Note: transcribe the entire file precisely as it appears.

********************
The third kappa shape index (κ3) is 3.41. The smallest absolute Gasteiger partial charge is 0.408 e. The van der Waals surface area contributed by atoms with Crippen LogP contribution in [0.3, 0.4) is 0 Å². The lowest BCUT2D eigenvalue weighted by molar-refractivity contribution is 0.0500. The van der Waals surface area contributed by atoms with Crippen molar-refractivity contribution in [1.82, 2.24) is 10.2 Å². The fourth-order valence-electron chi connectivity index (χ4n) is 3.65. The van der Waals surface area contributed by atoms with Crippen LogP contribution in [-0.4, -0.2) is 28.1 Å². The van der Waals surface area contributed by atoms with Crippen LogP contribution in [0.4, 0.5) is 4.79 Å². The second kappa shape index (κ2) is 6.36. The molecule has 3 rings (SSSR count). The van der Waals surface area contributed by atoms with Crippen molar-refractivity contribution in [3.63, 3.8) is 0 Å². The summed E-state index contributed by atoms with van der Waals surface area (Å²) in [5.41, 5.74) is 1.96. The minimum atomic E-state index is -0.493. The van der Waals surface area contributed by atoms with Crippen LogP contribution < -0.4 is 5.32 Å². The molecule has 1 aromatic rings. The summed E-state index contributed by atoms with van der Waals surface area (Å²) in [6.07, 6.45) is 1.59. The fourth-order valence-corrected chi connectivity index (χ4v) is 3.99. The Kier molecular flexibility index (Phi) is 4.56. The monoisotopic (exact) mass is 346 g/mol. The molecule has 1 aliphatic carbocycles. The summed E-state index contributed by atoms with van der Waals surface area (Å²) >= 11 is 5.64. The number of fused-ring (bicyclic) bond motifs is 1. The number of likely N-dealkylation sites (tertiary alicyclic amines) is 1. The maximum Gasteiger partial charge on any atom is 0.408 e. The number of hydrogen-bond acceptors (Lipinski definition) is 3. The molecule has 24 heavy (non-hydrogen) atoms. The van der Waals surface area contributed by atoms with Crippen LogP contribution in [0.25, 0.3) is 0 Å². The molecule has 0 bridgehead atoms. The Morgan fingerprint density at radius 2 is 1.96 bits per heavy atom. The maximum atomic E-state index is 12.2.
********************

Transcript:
The third kappa shape index (κ3) is 3.41. The smallest absolute Gasteiger partial charge is 0.408 e. The van der Waals surface area contributed by atoms with Crippen LogP contribution in [0.3, 0.4) is 0 Å². The lowest BCUT2D eigenvalue weighted by molar-refractivity contribution is 0.0500. The van der Waals surface area contributed by atoms with Crippen molar-refractivity contribution in [1.82, 2.24) is 10.2 Å². The fourth-order valence-electron chi connectivity index (χ4n) is 3.65. The van der Waals surface area contributed by atoms with Crippen LogP contribution in [-0.4, -0.2) is 28.1 Å². The van der Waals surface area contributed by atoms with Crippen LogP contribution in [0.4, 0.5) is 4.79 Å². The second kappa shape index (κ2) is 6.36. The molecule has 3 rings (SSSR count). The van der Waals surface area contributed by atoms with Crippen molar-refractivity contribution in [3.63, 3.8) is 0 Å². The summed E-state index contributed by atoms with van der Waals surface area (Å²) in [5.41, 5.74) is 1.96. The minimum atomic E-state index is -0.493. The van der Waals surface area contributed by atoms with Crippen LogP contribution < -0.4 is 5.32 Å². The molecule has 1 aromatic rings. The summed E-state index contributed by atoms with van der Waals surface area (Å²) in [6.07, 6.45) is 1.59. The fourth-order valence-corrected chi connectivity index (χ4v) is 3.99. The Kier molecular flexibility index (Phi) is 4.56. The monoisotopic (exact) mass is 346 g/mol. The molecule has 1 aliphatic carbocycles. The summed E-state index contributed by atoms with van der Waals surface area (Å²) >= 11 is 5.64. The number of fused-ring (bicyclic) bond motifs is 1. The number of likely N-dealkylation sites (tertiary alicyclic amines) is 1. The maximum Gasteiger partial charge on any atom is 0.408 e. The number of hydrogen-bond acceptors (Lipinski definition) is 3. The molecule has 24 heavy (non-hydrogen) atoms. The van der Waals surface area contributed by atoms with Crippen LogP contribution in [0.25, 0.3) is 0 Å². The molecule has 0 bridgehead atoms. The Morgan fingerprint density at radius 2 is 1.96 bits per heavy atom. The maximum atomic E-state index is 12.2.